Back to the man in Chelmsford market. Let me tell you, he is no different from the suited and booted executive with a fancy PowerPoint presentation, trying to sell Rolls-Royce engines to Boeing. The commodity may be different, the environment may be different, but the presentation and selling skills are exactly the same - and don't let anyone tell you otherwise. Just as the suited and booted chap is fully conversant with the technicalities of his engines, the stallholder in Chelmsford market knows all about the cotton content of his towels and sheets. And at the end of the day, both people present their specifications and prices to the end customer.

During my schooldays, in spite of my sidelines and ventures, I still had time for recreation. This mainly centred around the local youth clubs, predominantly
the Jewish ones. There was a club in Lea Bridge Road where I'd go with some of my friends from Northwold Road School and get up to all the usual shenanigans you'd expect at these places. The youth club also encouraged us to get involved in charitable work.

There is often talk of 'the school of hard knocks' - a way of toughening you up. In those days, people said that sending young men into the army to give them some backbone was a way of making the man. I don't want to undermine the tremendous devotion and bravery shown by our soldiers, both male and female, in all the campaigns they have served in for this country, but I will say, with the greatest respect, that the army doesn't hold the monopoly on toughening people up.

Some childhood incidents, which I can now laugh about, have stuck in my mind. I volunteered to do some work for Meals on Wheels, a charity service providing food to old people. I would assist the adult who drove the van, running up and down stairs to deliver the food.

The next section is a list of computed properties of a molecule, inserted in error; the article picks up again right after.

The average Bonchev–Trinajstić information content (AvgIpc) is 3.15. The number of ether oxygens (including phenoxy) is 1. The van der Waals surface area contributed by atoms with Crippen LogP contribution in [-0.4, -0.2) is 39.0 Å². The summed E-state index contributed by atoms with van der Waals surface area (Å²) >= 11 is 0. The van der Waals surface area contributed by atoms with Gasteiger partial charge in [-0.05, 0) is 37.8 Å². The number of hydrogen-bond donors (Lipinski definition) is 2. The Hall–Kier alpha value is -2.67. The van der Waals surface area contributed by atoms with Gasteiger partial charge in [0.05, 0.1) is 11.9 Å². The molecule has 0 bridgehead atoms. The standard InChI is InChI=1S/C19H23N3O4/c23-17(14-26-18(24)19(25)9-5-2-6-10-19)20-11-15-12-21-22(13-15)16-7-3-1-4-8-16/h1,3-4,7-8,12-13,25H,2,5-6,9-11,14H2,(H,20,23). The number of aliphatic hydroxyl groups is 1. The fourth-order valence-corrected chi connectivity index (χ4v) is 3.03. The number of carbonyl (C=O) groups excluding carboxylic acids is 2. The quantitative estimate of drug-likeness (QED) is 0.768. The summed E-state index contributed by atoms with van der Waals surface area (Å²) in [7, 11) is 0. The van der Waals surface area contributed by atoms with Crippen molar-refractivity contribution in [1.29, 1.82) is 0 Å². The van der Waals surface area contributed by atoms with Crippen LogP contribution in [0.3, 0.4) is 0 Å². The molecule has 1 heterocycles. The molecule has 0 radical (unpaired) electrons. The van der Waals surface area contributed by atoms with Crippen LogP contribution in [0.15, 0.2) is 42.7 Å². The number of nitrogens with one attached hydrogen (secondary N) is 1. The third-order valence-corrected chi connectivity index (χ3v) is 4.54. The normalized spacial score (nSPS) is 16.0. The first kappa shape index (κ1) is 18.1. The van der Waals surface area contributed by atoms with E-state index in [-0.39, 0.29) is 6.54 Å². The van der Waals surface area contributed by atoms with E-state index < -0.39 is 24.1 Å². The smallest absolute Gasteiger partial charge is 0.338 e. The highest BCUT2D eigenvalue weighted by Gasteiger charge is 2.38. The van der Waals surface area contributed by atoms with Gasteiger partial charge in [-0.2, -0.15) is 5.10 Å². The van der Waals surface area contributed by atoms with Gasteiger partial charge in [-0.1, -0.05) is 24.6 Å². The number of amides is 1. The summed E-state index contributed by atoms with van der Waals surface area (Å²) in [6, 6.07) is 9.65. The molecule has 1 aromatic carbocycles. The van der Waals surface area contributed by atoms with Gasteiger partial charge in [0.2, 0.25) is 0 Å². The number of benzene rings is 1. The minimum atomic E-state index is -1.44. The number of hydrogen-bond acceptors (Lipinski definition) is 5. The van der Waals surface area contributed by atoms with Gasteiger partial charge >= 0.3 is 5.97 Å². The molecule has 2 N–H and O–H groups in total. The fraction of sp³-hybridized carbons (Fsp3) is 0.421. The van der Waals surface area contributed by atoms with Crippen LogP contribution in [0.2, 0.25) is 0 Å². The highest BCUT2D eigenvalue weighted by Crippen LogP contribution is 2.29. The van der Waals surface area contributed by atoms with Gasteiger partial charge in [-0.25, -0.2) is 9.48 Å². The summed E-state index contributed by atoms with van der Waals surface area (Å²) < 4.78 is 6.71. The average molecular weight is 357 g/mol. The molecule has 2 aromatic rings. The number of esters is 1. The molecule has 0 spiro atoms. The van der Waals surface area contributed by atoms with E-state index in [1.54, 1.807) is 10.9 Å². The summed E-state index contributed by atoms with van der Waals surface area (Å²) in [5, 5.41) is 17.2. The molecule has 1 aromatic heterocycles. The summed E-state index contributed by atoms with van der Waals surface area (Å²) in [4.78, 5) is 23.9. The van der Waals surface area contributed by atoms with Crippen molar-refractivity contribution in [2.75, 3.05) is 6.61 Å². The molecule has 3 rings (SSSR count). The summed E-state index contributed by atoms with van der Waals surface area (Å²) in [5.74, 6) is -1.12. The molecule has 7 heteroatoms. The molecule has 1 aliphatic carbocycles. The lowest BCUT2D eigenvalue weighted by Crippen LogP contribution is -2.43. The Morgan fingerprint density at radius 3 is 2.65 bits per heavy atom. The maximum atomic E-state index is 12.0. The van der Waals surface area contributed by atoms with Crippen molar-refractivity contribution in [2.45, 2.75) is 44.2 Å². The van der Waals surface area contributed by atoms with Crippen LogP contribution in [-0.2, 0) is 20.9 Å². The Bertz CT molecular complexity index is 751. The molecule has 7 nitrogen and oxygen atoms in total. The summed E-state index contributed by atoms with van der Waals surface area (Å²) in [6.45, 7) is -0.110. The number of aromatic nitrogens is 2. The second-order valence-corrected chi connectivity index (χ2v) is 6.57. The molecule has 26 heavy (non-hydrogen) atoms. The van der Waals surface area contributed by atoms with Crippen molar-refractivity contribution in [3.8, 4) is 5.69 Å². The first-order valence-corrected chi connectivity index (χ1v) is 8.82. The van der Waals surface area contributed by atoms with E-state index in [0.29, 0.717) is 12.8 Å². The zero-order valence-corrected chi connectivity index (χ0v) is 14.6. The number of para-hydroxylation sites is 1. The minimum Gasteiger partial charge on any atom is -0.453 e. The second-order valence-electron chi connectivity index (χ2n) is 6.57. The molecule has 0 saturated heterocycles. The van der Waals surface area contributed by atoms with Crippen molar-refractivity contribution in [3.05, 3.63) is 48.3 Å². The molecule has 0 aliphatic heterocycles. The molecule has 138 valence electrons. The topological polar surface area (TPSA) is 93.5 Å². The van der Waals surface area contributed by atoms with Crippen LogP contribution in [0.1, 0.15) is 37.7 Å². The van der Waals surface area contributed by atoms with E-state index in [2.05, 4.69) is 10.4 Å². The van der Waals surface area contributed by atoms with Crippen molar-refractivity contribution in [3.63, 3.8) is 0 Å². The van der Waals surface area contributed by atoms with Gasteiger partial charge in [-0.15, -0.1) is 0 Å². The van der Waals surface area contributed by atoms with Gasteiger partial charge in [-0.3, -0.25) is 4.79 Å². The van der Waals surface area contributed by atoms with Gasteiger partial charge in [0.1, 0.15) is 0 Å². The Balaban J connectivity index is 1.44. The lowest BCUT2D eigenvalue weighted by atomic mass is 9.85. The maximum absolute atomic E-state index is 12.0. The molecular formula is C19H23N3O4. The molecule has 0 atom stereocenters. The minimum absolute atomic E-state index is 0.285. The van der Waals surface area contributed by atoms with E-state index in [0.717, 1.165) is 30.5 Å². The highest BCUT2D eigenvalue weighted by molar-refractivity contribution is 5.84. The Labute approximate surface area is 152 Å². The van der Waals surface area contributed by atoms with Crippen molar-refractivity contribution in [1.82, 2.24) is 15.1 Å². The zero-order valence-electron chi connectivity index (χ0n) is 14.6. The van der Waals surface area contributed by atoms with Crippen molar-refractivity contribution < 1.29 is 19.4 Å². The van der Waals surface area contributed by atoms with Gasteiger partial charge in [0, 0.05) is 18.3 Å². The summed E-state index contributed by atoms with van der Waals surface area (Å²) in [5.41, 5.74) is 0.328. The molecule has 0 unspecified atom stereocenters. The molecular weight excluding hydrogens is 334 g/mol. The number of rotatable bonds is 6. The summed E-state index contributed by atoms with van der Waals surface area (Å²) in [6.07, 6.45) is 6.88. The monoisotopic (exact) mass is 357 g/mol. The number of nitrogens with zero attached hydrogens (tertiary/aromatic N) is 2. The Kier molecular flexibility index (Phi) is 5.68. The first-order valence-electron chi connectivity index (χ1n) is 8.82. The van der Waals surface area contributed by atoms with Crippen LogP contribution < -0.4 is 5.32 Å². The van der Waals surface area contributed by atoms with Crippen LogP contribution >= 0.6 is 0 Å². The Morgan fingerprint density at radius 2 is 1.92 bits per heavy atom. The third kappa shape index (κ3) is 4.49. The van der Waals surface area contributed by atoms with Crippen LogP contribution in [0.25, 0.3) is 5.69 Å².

In one particular case, I had to deliver to an old lady who lived on the sixth floor of a block of flats. The flats had a lift, but it smelt like Battersea Dogs' Home, so I used the stairs. Having climbed the six floors, I knocked on the door and this eighty-year-old Jewish lady opened it. She had grey hair, some whiskers growing from her chin and bloomers hanging down around her knees. Frightened enough by this sight, I handed over the meal. She ripped the top off and shouted at me, 'You call this meatballs?!'

When I think of this now, bloody hell, I could have been scarred for life - never mind being up to your neck in muck and bullets in the trenches. You don't want to know what she did with the milk-free ice-cream dessert.

My involvement with the Lea Bridge Road youth club had another, less amusing outcome after my Bar Mitzvah. In order to be Bar Mitzvah'd, at the age of thirteen, one has to learn all the Jewish laws and rules. To me, this was absolute torture. From about the age of eleven I had to go to Hebrew classes directly after school on Mondays, Tuesdays, Wednesdays and Thursdays, plus Sunday mornings. It was a nightmare, but it was a way Jewish families conformed and was a strict discipline that my mother and father insisted upon.

From this, you might get the impression that my parents were fanatically religious Jews. In fact, the complete opposite is true. My mum had some very funny ways. When she was a teenager, she ran a strictly kosher home in accordance with her father's wishes, but when it came to her own family, despite knowing the full monty about kashrus (Jewish dietary laws), she would buy all her meat from the kosher butcher's, but then serve it up